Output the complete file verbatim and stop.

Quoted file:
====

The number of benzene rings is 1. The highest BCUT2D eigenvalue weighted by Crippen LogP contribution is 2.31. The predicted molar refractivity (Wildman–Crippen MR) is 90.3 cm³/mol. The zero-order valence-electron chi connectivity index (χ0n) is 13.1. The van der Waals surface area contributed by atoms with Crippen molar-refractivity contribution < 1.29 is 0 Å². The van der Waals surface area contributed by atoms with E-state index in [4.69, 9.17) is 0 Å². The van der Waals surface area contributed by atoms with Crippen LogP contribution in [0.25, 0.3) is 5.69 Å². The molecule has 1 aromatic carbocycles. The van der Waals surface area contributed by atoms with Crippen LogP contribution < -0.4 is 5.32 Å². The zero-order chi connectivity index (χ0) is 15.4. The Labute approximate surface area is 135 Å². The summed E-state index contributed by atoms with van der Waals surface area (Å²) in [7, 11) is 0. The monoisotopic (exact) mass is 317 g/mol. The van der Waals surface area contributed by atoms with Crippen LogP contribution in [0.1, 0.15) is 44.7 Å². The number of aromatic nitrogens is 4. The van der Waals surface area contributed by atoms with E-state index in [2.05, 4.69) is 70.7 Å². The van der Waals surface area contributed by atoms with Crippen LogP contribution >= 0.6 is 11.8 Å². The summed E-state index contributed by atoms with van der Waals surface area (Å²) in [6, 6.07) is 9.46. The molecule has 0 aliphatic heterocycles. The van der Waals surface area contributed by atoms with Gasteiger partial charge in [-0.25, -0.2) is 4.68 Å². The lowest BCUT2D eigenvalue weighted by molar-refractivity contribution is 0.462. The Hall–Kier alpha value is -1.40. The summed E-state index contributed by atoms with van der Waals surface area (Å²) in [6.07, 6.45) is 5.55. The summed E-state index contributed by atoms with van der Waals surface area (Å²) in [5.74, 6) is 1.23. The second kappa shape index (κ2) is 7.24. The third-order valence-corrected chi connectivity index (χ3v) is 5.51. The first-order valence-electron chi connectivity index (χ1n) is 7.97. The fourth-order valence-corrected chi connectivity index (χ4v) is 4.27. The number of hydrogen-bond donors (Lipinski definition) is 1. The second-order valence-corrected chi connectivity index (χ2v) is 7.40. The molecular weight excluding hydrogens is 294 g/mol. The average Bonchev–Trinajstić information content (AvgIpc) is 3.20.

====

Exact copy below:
The number of benzene rings is 1. The highest BCUT2D eigenvalue weighted by Crippen LogP contribution is 2.31. The predicted molar refractivity (Wildman–Crippen MR) is 90.3 cm³/mol. The zero-order valence-electron chi connectivity index (χ0n) is 13.1. The van der Waals surface area contributed by atoms with Crippen molar-refractivity contribution < 1.29 is 0 Å². The van der Waals surface area contributed by atoms with E-state index in [4.69, 9.17) is 0 Å². The van der Waals surface area contributed by atoms with Crippen LogP contribution in [0.25, 0.3) is 5.69 Å². The molecule has 1 aromatic carbocycles. The van der Waals surface area contributed by atoms with Crippen LogP contribution < -0.4 is 5.32 Å². The zero-order chi connectivity index (χ0) is 15.4. The Labute approximate surface area is 135 Å². The summed E-state index contributed by atoms with van der Waals surface area (Å²) in [7, 11) is 0. The monoisotopic (exact) mass is 317 g/mol. The van der Waals surface area contributed by atoms with Crippen LogP contribution in [0.1, 0.15) is 44.7 Å². The number of aromatic nitrogens is 4. The van der Waals surface area contributed by atoms with E-state index in [2.05, 4.69) is 70.7 Å². The van der Waals surface area contributed by atoms with Crippen LogP contribution >= 0.6 is 11.8 Å². The summed E-state index contributed by atoms with van der Waals surface area (Å²) in [6, 6.07) is 9.46. The molecule has 0 aliphatic heterocycles. The van der Waals surface area contributed by atoms with Gasteiger partial charge in [-0.25, -0.2) is 4.68 Å². The lowest BCUT2D eigenvalue weighted by molar-refractivity contribution is 0.462. The Hall–Kier alpha value is -1.40. The summed E-state index contributed by atoms with van der Waals surface area (Å²) in [6.07, 6.45) is 5.55. The summed E-state index contributed by atoms with van der Waals surface area (Å²) in [5.74, 6) is 1.23. The second kappa shape index (κ2) is 7.24. The third-order valence-corrected chi connectivity index (χ3v) is 5.51. The first-order valence-electron chi connectivity index (χ1n) is 7.97. The fourth-order valence-corrected chi connectivity index (χ4v) is 4.27. The number of hydrogen-bond donors (Lipinski definition) is 1. The second-order valence-corrected chi connectivity index (χ2v) is 7.40. The molecular weight excluding hydrogens is 294 g/mol. The average Bonchev–Trinajstić information content (AvgIpc) is 3.20.